Devices supporting high-resolution audio continue to grow in number, with receivers, wireless speakers, portable media players, and even some phones supporting the format. What hi-res audio truly needs to take off in terms of popularity is a widely recognized and supported format — similar to how the MP3 format caused digital music to skyrocket in terms of popularity. MQA wants to be that format, and is moving closer thanks to its new multi-year deal with Universal Music Group (UMG).
On February 16, the two companies announced the multi-year deal which will see UMG making its massive catalog available in the MQA Hi-Res format. This is following similar deals with companies like Warner Music Group, meaning the library of songs and albums available in the format is already sizable and continuing to grow.
“We’re very pleased to be working with Universal Music to achieve our goal of moving studio-quality sound into the mainstream,” MQA CEO Mike Jbara said in a statement. “Universal’s timeless catalog and impressive artist roster will fuel music streaming services worldwide and enable the premium listening experience for all music fans.”
MQA, which stands for Master Quality Authenticated, offers a unique approach to high-resolution audio. The format is actually distributed in familiar file formats like WAV, FLAC, or AIFF, while allowing for smaller file sizes than traditional hi-res audio in those formats. On devices that don’t support high-resolution audio, the files still play fine, albeit in standard resolution, while high-resolution audio can be played from the same file on devices that support it.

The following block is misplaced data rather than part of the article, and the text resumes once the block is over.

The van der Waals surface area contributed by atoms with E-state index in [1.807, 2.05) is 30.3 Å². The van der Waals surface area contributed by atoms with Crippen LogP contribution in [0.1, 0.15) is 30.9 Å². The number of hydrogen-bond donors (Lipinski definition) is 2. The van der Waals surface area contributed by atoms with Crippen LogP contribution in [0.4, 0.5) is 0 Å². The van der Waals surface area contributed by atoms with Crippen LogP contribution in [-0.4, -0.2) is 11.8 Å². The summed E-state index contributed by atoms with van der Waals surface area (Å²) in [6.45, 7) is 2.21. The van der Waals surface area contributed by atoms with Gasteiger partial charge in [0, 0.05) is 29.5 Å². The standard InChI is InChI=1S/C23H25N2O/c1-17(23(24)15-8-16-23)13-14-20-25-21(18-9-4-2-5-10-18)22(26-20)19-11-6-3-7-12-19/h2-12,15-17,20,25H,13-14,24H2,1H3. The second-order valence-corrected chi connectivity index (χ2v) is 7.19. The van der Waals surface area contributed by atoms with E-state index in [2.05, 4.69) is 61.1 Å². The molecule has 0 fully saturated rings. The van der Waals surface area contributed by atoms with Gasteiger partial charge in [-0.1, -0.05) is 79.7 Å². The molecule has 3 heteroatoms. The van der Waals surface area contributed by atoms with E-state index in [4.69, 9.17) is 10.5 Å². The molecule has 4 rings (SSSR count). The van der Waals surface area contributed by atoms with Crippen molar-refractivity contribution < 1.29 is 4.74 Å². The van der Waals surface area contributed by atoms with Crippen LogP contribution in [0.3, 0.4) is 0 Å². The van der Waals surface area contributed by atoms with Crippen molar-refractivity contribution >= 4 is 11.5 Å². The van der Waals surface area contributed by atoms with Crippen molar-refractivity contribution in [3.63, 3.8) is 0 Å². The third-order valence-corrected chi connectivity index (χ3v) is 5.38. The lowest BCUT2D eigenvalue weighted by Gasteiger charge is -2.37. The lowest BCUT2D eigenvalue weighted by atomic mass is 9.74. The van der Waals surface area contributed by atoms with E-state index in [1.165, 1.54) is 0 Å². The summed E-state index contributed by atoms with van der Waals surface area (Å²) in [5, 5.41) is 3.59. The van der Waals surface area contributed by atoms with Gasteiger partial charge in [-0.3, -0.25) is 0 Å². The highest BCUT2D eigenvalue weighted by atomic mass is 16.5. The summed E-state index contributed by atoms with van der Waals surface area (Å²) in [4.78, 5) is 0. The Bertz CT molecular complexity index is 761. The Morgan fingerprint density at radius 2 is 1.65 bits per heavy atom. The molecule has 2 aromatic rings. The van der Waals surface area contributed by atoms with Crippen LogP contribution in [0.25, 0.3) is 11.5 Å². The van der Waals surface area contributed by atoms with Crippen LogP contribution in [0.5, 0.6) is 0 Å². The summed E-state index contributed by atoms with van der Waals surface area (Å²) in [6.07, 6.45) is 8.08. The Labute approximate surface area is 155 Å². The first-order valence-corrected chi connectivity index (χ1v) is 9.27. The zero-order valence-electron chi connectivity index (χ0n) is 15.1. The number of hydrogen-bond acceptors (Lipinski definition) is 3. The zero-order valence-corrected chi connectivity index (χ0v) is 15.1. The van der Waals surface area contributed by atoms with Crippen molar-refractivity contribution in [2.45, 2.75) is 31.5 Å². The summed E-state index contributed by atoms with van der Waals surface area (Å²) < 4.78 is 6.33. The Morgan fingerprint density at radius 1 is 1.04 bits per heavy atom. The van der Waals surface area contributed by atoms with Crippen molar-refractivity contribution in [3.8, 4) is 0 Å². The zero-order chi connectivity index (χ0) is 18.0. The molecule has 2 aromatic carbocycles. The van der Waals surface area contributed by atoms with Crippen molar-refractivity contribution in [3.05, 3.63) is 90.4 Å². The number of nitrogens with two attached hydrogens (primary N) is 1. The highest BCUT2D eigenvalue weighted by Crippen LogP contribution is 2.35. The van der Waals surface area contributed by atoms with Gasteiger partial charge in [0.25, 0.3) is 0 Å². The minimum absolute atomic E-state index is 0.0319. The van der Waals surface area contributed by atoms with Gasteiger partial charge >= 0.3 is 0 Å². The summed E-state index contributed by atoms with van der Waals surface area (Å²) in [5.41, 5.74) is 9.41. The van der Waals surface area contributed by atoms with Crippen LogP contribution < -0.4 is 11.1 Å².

“With MQA, we are working with a partner whose technology is among the best solutions for streaming Hi-Res Audio, and one that doesn’t ask music fans to compromise on sound quality for convenience,” UMG vice president of digital strategy Michael Nash said. “We’re looking forward to working with Mike and his team at MQA to make our industry-leading roster of artists and recordings available to music fans in the highest quality possible.”
This isn’t the only recent major step forward for MQA. Last month, the company partnered with Tidal, making it the first major music subscription service to allow for streaming master-quality audio. The deal with UMG likely means that even more hi-res audio should be available via the streaming service soon.
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